Allen & Unwin, 2015
280pp., pbk., RRP $A29.99
In 1988 Australia marked the bicentennial of European settlement and one of the stand-out, enduring legacies of that time was the magnificent My Place by Nadia Wheatley and Donna Rawlins in which the history of our nation over those 200 years was viewed through the lens of the children who lived in each decade in a particular house in Sydney. It is a seminal piece of work that is used to this day in the study of Australian history by young students, having been complemented with a television series, websites and a host of units of work. Its key point of difference from a lot of other texts at the time which also explored our history was that by looking at the past through the eyes of the children who were the age of its target audience, Wheatley made history accessible and meaningful for the age group. They could relate to what happened by comparing it with their own lives.
In Australians All Wheatley has taken a similar approach. Beginning in the Ice Age when the Law held the balance in the land and through the forming of the rocks and soil, through the making of mountains and the rivers, it held, through to the Apology to the Stolen Generation in 2008, Wheatley has stayed true to her belief that “story is everything”. This is not some dry tome with facts and figures and grainy pictures – through the telling of the stories of the time, amplified by the inclusion of 80 mini-biographies of real people who were there. They are the stories of the children and the youth whose tales are rarely told – the “passive accessories” to the actions and decisions of the adults around them – and they are the stories of the children who became adults and changed the nation’s philosophies and direction because of the impact on them of those actions and decisions. For example, with many of our students in single parent or blended families, the stories of the fate of Amy Currie after the death of her mother and the younger Facey children whose father had left for the Kalgoorlie goldfield s in a desperate attempt to support his family bring the real life and times alive and will give pause for thought about why we have the support systems we do today.
Using just one or two pages to explore each topic, Wheatley gives the reader not only the essential information they need so we are not left overwhelmed or confused, but it is written in a conversational tone that engages and reflects.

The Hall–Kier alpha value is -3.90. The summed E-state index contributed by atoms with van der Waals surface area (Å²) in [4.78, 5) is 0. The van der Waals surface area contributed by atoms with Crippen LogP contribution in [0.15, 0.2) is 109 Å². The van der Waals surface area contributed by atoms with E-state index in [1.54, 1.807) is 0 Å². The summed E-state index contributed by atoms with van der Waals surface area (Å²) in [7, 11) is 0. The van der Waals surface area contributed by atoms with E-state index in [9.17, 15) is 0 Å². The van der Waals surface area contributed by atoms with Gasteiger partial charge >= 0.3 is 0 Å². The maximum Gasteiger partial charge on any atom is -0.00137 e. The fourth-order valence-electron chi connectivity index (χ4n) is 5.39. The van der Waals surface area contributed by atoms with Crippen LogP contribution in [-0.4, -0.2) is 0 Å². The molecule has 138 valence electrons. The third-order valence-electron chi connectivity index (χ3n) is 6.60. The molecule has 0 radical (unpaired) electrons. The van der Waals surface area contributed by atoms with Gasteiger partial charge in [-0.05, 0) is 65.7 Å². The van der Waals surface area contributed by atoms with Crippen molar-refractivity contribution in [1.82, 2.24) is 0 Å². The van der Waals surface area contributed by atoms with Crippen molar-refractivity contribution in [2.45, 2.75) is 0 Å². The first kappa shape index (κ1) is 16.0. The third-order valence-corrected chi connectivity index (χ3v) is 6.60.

For example, on p137 under the heading ‘Being an Australian’ she asks “So what is an Australian?” and after giving some of the characteristics we associate with us, she then points out the stark definition given by The Bulletin at the turn of the 20th century when Federation and nationalism were ablaze. The Bulletin declared, “By the term Australian we mean…all white men who come to these shores with a clean record”. As Wheatley then points out, over 50% of the population were excluded because women, children, and the Aboriginal and Chinese peoples were ignored, and with the phrase “with a clean record” it denied our convict heritage on which our traits of egalitarianism and a fair go are founded. This is followed by the stories of Bill Morrow, the Facey family, Amy Currie and Charles Swancott Just one page could be the starting point for an investigation of what it means to be Australian in 2016, the key changes that brought us to where we are, and, in conjunction with the publication of Armin Greder’s Australia to z (Allen & Unwin, 2016) there are riches indeed. For not only are we asked who are we and where have we come from, but we are confronted with “Are we going back there?”
Richly illustrated throughout by Ken Searle with the inclusion of a range of complementary photos, accompanied by fascinating thumbnail sketches of what happened to those whose stories are featured, a glossary, index and bibliography, this is a must in the collection for Year 5 upwards that all teachers should be aware of so they can enrich and enhance their curriculum with real stories and real people. Perhaps students could pick a period and investigate the life of a child in that time, writing in the mini-biography style of the book or they could add another chapter of what the life of a child of 2016 is like. Much has changed in eight short years…
Released and reviewed in perfect timing for the new school year, Australians All puts the story in history bringing to life what we should know about this nation’s past (even if it is confronting) so we can march into the future with understanding, confidence and hope.